The next day, Marty Lagina, Alex Lagina, and Gary Drayton drive to the Ross Farm Museum, where they show Carmen Legge the thin iron rods they found in the swamp. The blacksmithing expert identifies the longer of the two artifacts as a tine from a “long fork or a seaweed fork or a moss fork”. He then suggests that the shorter rod, which is tapered at both ends, might be a marlinspike- a tool used for nautical rope work and rope repair. The narrator subsequently attempts to connect the possible marlinespike with the theory that a sailing ship was burned or buried centuries ago in the Oak Island swamp. Finally, the treasure hunters show Legge the needle-like object found at a depth of 114 in Borehole 8A. Although the blacksmithing expert initially declares that he has no idea what the object is or what it was doing at depth in the Money Pit area, he later opines that it is too large to be a sailing cloth needle, and suggests that it might have served as a spike in a trou de loup-type booby trap.

A trou de loup booby trap.

Later, while the Oak Island crew gathers at the Money Pit area to oversee the completion of Borehole 8A, Jack Begley and Steve Guptill manually wash some of the spoils already extracted from the shaft at a wash table. Steve finds a piece of what appears to be hand-wrought metal, which Jack suggests might be a piece of a hinge. The treasure hunters are then joined by Laird Niven, who independently, tentatively identifies the object as part of a strap hinge.

The piece of wrought iron hinge found in the spoils of Borehole A8.

Back at the Money Pit area, the treasure hunters sink the 8A caisson to a depth of about 165 feet. The last few hammergrab loads contain nothing but water, prompting the Fellowship to abandon the hole.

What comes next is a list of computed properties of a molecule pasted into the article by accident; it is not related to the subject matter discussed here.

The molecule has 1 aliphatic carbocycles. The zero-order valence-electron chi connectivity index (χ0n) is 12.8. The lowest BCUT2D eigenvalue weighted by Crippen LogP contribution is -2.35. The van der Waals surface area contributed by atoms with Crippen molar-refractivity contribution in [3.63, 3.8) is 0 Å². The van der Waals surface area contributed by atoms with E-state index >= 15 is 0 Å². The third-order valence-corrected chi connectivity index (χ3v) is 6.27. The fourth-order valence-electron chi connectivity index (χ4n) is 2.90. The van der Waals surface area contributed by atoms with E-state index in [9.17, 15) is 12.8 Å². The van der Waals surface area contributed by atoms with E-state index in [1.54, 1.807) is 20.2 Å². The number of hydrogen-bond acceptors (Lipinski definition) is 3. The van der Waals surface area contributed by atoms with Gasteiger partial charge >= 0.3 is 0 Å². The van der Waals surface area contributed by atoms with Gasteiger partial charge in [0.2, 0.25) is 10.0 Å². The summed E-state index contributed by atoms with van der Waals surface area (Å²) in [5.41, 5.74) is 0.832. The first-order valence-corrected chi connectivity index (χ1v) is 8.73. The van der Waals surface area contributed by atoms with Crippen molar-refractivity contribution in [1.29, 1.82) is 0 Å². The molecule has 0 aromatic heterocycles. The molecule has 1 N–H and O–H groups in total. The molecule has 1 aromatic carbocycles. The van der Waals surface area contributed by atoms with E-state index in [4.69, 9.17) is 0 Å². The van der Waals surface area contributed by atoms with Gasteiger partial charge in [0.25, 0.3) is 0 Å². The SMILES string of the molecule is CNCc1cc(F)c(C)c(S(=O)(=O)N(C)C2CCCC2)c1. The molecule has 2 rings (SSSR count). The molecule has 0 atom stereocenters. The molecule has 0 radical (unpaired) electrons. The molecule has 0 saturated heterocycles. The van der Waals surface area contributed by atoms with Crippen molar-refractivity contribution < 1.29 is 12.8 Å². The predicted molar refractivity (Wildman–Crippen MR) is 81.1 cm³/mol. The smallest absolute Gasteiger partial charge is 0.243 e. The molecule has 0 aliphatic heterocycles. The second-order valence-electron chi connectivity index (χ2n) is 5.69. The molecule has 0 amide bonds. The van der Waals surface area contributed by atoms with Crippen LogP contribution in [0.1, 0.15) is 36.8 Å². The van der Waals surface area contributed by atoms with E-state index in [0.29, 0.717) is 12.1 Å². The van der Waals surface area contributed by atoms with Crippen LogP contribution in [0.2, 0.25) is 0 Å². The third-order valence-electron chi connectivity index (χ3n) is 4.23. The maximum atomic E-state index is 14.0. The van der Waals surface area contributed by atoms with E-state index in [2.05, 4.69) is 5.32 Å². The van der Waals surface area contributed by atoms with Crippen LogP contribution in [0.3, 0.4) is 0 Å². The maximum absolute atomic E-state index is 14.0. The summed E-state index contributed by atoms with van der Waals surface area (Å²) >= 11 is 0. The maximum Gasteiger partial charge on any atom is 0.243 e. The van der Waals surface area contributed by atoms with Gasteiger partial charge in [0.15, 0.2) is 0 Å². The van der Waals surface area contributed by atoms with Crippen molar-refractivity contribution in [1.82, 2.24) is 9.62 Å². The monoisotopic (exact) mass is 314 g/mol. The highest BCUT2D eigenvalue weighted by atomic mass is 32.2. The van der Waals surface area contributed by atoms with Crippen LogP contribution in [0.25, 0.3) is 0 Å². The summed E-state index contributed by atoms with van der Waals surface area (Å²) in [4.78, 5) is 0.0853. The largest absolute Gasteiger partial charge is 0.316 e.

Analysis

The Fork Tine and the Marlinespike

In this episode, Gary Drayton and Alex Lagina discovered two thin iron objects in the Oak Island swamp between the Eye of the Swamp and the Paved Wharf. Although the objects bear some resemblance to the crib spikes found at Smith’s Cove throughout Seasons 6 and 7, and to the rebar found near the slipway in Season 7, Episode 11, blacksmithing expert Carmen Legge identified one of them as the tine of a long fork, and the other as a marlinespike- a tool used for nautical rope work and rope repair.

An interpretation of the fork tine and marlinespike discovered in the Oak Island swamp.

Leather in the Money Pit

In this episode, Oak Island Tours Inc. recovered many tiny scraps of leather from a depth of 103 feet in Borehole 8A, the suspected location of the junction of the Money Pit and the Shaft 6 tunnel.

These are not the first pieces of leather to be found on Oak Island. Throughout Seasons 5 and 6, the crew discovered fragments of leather in Borehole H8, some of them at a depth of 162 feet. At least one of these fragments was determined to be vegetable-tanned book binding through which sheepskin parchment was woven. Strikingly similar to the events of this episode, the crew also found leather at a depth of 101 feet in Borehole S6 in Season 6, Episode 17, at what was then suspected to be the confluence of the Money Pit and the Shaft 6 tunnel.

The Booby Trap Spike

In this episode, the crew discovered an iron needle at a depth of 114 feet in Borehole 8A. Although Gary Drayton initially identified the artifact as a sail cloth needle, blacksmithing expert Carmen Legge suggested that the artifact might have served as a spike in a trou de loup-type booby trap at the bottom of the Money Pit.

An interpretation of the sail cloth needle or booby trap pin found in Borehole 8A.

 

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I'm a Western Canadian writer, carver, and fiddler who has a special place in his heart for history and the unexplained.